The next verb in my ongoing irregular present tense verb series is the verb ‘dire’. This verb often means ‘to say’, but it can also mean ‘to tell’’. A verb can be defined as a doing or action word. Here you can see three example sentences with today’s verb ‘dire’:
Io dico di no - I say no
Tu dici ‘ciao’ - You say ‘hello’
Noi non diciamo niente - We don’t say anything
Italian verbs are grouped into three types, -are verbs, -ere verbs and -ire verbs. Italian verbs can be either regular or irregular. Regular verbs follow a pattern, whereas irregular verbs don’t follow one. So, we just have to learn them individually. You may already have done this with two very common irregular verbs – ‘essere’ (to be) and ‘avere’ – (to have). If you need a reminder, have a look here and here.
So, returning the verb ‘dire’ (to say) - see it in full below:
Io dico - I say
Tu dici - You (singular) say
Lui / lei dice - He / she says
Noi diciamo - We say
Voi dite - You (plural) say
Loro dicono - They say
As you can see, the endings are the same as regular -ere verbs. It’s the beginning of the word which is different, in grammar terms this is called the root.
Here are some sentences using the verb ‘dire’:
Io dico una preghiera – I say a prayer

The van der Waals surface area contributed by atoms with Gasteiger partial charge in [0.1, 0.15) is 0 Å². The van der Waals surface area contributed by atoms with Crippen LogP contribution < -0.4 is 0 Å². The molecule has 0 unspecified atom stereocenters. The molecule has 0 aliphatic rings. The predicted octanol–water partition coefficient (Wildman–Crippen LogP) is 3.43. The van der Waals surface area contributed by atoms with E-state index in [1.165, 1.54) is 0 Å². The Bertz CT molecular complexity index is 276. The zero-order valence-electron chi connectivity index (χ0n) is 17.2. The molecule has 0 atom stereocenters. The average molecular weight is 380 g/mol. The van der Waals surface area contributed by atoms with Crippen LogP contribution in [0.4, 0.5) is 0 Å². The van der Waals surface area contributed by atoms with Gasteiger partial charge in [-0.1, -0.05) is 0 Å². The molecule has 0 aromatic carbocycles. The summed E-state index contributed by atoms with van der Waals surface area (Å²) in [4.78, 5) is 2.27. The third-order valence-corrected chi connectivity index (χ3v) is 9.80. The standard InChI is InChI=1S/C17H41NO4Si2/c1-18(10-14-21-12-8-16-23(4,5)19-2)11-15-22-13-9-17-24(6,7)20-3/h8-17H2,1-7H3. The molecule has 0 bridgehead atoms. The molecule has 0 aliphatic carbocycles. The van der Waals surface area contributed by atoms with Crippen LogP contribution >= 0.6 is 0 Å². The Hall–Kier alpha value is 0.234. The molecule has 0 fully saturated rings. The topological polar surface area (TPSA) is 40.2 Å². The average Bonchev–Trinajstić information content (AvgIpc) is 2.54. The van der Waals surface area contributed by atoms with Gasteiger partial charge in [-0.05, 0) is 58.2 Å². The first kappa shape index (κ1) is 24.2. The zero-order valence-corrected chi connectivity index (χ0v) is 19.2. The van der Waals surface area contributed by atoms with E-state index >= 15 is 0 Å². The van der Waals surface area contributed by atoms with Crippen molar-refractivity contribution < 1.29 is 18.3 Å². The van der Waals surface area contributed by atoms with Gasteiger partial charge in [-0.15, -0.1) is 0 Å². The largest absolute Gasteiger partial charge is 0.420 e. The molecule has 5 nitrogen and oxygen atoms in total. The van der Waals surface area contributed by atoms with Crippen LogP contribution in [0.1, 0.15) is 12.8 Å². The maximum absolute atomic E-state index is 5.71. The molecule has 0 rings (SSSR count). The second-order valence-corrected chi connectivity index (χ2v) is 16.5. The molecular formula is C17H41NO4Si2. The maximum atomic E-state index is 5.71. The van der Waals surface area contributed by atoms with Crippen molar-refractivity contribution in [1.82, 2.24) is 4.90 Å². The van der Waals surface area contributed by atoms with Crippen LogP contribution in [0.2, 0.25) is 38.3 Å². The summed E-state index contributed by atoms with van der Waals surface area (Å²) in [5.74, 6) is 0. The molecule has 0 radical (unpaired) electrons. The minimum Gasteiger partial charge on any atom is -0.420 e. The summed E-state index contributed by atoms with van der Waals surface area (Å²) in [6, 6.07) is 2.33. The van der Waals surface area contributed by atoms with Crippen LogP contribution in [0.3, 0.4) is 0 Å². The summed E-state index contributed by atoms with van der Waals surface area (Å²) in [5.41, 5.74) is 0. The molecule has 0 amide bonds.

Tu non dici la verità – You don’t tell the truth
Lui dice che è un bel film – He says that it’s a good film
Lei dice di essere una brava studentessa – She says that she’s a good student
Noi non diciamo una parola – We don’t say a word
Voi dite che qui la pizza è buonissima – You say that the pizza here is really nice
Loro dicono che è vero – They say that it’s true
There are some common expressions with the verb ‘dire’ that it can be useful to learn.
For example ‘un modo di dire’ is a ‘common saying’ in Italian.
Another common expression is ‘voler dire’: to mean. Here are some examples:
Cosa vuol dire ‘un verbo’ – What does ‘a verb’ mean?
Non ho capito. Cosa vuoi dire? – I don’t understand. What do you mean?
Vuoi dire che non partiamo domani? – Do you mean that we’re not leaving tomorrow?
Let’s look at some other expressions and idiomatic phrases with the verb ‘dire’:
Dire la propria
Literal meaning: to say one’s own
Real meaning: to express your opinion, to give your opinion, to have a say
Example: Certo che Marco ha voluto dire la propria! – Of course Marco wanted to give his opinion!
Dire pane al pane e vino al vino
Literal meaning: to say bread is bread and wine is wine
Real meaning: to call a spade a spade i.e. to call something by its true name
Literal meaning: to say four of them
Real meaning: to give someone a telling off, to give someone a piece of your mind
Tra il dire e il fare c’è di mezzo il mare
Literal meaning: There is the sea between what is said and what is done
Real meaning: It’s easier said than done